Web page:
Hospital ward used as remand prison: Lynn Eaton reveals how a plan to reduce suicides in jails is being thwarted by long court delays

Click to follow
Indy Lifestyle Online
'Excruciating' delays in Crown Court hearings are jeopardising a pioneering project aimed at keeping mentally ill offenders out of prison.

The pounds 1.2m Bentham unit, funded by the Department of Health and North West Thames regional health authority, is based at Ealing hospital, west London, in a locked ward on the St Bernard's wing, a former Victorian mental aslum.

Set up in February, it aims to relocate suicidal or mentally-ill prisoners into hospital, for more appropriate care. After initial assessment the unit expects to refer them to longer stay facilities within a month.

But beds are being blocked by patients forced to stay on the ward for up to six months waiting to come to court. 'It puts a major strain on our unit,' said Kevin Murray, consultant forensic psychiatrist. 'People remain in a state of anxiety until their court cases are finalised, and the possiblity of doing therapeutic work with them is compromised.'

Beds are being used inefficiently as patients have to wait months for a hearing before being sent on to longer term facilities, says Dr Murray in a report on the first four months of the unit. Long term treatment can only be given after a court finds them guilty.

'Put simply, if a case is clinically sorted out, with a clear diagnosis and an agreement to admit to another unit, but no Crown Court date is available for three months, why should the health service meet costs created by the courts?' said Dr Murray.

People held on remand in London jails can expect to wait an average of three months or more before their case comes to court, according to a recent report by the National Audit Office.

Of the 40 patients who have been on the ward since it opened, three men have stayed for at least five months; one who came there on 18 April will not have his case heard until mid-October; another who came on to the ward on 11 May has his case listed for this week.

The unit opened following criticism of the prison service from Judge Stephen Tumim, Chief Inspector of Prisons, for the high level of suicides. He highlighted the appalling standards many prisoners face, particularly on remand. They are often obliged to share a cell, locked up for 12 hours at a stretch and slopping out - even though they are technically innocent.

The conditions are bad enough for anyone who is mentally stable, let alone someone seriously depressed or suffering a psychotic illness.

The new unit has received accolades from solicitors and the Mental Health Act Commission, whose members visited in June.

The unit can hold up to 14 men. Most of its current occupants come from Wormwood Scrubs, though a handful are from Brixton and Pentonville. They are accused of anything from violent rape to attempted murder and at least a quarter attempted suicide before arrival.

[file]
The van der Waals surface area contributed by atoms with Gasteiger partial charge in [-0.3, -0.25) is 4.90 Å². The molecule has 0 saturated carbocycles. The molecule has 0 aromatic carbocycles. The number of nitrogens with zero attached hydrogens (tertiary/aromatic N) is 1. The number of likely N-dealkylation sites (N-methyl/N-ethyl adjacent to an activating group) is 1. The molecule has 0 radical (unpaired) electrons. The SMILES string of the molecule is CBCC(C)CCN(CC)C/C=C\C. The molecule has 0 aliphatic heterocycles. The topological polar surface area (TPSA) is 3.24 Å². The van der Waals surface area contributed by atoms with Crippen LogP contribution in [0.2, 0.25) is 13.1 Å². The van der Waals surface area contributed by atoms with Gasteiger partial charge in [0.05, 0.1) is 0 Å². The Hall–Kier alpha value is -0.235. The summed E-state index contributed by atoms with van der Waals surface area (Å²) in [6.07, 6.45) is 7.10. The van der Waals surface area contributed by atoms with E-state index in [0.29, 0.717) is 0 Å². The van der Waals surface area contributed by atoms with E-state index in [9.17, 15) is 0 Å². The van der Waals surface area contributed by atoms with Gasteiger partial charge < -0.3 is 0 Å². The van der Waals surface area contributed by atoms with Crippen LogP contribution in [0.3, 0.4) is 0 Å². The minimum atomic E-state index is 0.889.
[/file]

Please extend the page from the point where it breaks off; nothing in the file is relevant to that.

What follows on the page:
With an average of 45 prisoners committing suicide each year and many more attempts, prison officers are all too happy to refer prisoners to somewhere that can offer treatment.

According to David Griffiths, a Middlesex probation officer on secondment to the unit, mentally-ill prisoners may be abused or maltreated by other prisoners. 'That just adds to the negative way they feel about themselves. When the prisoners are transferred here and given appropriate treatment they improve remarkably.'

One man transferred to the unit had tried - almost successfully - to hang himself in Wormwood Scrubs while awaiting trial on charges of attempting to kill his wife with an axe. The man had no previous record of mental illness, no criminal record and had always held down a good steady job.

What is more, he had no recollection of his suicide attempt and was severely depressed at the string of events that were happening around him. He had suddenly lost his job, his wife wanted to divorce him and she was denying him access to his child.

'I think had he stayed in prison he would have succeeded in killing himself - if someone is that determined they will,' said Mr Griffiths.

Eventually staff at the unit found him a bed in a mental hospital near his home. He has even begun to resume telephone contact with his wife.

Prisoners transferred to the unit have to be sectioned under the Mental Health Act - 'nuttered out' as it is known in the prison system. But they are likely to receive treatment rather than just a stretch in jail as a result.

Of the 40 men dealt with, three have gone to regional secure units, 15 have moved to hospital wards in their home area and two have been released into the community. This latter option is usually linked with a probationary requirement to attend an outpatient clinic for regular check-ups.

Only five of the patients at the unit have been returned to the prison system, usually because after assessment they were not considered mentally ill and could not be detained.

(Photograph omitted)

Comments